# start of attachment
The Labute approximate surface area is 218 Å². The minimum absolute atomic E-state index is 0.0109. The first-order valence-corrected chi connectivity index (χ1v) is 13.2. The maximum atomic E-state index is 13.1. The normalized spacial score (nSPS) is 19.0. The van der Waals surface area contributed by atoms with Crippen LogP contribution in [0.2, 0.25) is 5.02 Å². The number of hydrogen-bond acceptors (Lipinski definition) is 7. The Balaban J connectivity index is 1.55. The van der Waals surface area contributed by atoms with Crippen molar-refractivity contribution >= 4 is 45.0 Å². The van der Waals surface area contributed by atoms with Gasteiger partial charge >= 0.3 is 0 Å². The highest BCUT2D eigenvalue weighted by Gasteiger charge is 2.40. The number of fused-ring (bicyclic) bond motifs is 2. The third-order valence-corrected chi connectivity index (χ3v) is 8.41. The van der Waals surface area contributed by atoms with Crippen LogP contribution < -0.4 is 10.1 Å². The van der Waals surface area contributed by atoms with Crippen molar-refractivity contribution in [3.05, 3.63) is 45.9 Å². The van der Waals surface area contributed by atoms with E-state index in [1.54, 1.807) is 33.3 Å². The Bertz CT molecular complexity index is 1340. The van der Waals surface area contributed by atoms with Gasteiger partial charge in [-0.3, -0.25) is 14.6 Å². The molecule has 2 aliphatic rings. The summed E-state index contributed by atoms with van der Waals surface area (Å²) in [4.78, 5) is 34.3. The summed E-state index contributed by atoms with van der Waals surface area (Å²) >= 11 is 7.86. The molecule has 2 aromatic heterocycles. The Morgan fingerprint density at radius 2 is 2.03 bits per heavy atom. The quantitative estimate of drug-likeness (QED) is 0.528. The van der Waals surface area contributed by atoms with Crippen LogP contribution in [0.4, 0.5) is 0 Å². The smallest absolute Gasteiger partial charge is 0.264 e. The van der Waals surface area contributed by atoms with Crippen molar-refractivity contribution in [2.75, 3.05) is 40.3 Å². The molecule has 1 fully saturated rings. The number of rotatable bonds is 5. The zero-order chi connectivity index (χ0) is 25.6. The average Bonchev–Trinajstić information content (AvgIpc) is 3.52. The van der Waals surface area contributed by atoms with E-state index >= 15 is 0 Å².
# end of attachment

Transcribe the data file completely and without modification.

The Labute approximate surface area is 218 Å². The minimum absolute atomic E-state index is 0.0109. The first-order valence-corrected chi connectivity index (χ1v) is 13.2. The maximum atomic E-state index is 13.1. The normalized spacial score (nSPS) is 19.0. The van der Waals surface area contributed by atoms with Crippen LogP contribution in [0.2, 0.25) is 5.02 Å². The number of hydrogen-bond acceptors (Lipinski definition) is 7. The Balaban J connectivity index is 1.55. The van der Waals surface area contributed by atoms with Crippen molar-refractivity contribution >= 4 is 45.0 Å². The van der Waals surface area contributed by atoms with Gasteiger partial charge >= 0.3 is 0 Å². The highest BCUT2D eigenvalue weighted by Gasteiger charge is 2.40. The number of fused-ring (bicyclic) bond motifs is 2. The third-order valence-corrected chi connectivity index (χ3v) is 8.41. The van der Waals surface area contributed by atoms with Crippen LogP contribution < -0.4 is 10.1 Å². The van der Waals surface area contributed by atoms with Crippen molar-refractivity contribution in [3.05, 3.63) is 45.9 Å². The van der Waals surface area contributed by atoms with E-state index in [1.54, 1.807) is 33.3 Å². The Bertz CT molecular complexity index is 1340. The van der Waals surface area contributed by atoms with Gasteiger partial charge in [-0.3, -0.25) is 14.6 Å². The molecule has 2 aliphatic rings. The summed E-state index contributed by atoms with van der Waals surface area (Å²) in [4.78, 5) is 34.3. The summed E-state index contributed by atoms with van der Waals surface area (Å²) >= 11 is 7.86. The molecule has 2 aromatic heterocycles. The Morgan fingerprint density at radius 2 is 2.03 bits per heavy atom. The quantitative estimate of drug-likeness (QED) is 0.528. The van der Waals surface area contributed by atoms with Crippen LogP contribution in [0.4, 0.5) is 0 Å². The smallest absolute Gasteiger partial charge is 0.264 e. The van der Waals surface area contributed by atoms with Crippen molar-refractivity contribution in [2.75, 3.05) is 40.3 Å². The molecule has 1 fully saturated rings. The number of rotatable bonds is 5. The zero-order chi connectivity index (χ0) is 25.6. The average Bonchev–Trinajstić information content (AvgIpc) is 3.52. The van der Waals surface area contributed by atoms with E-state index >= 15 is 0 Å².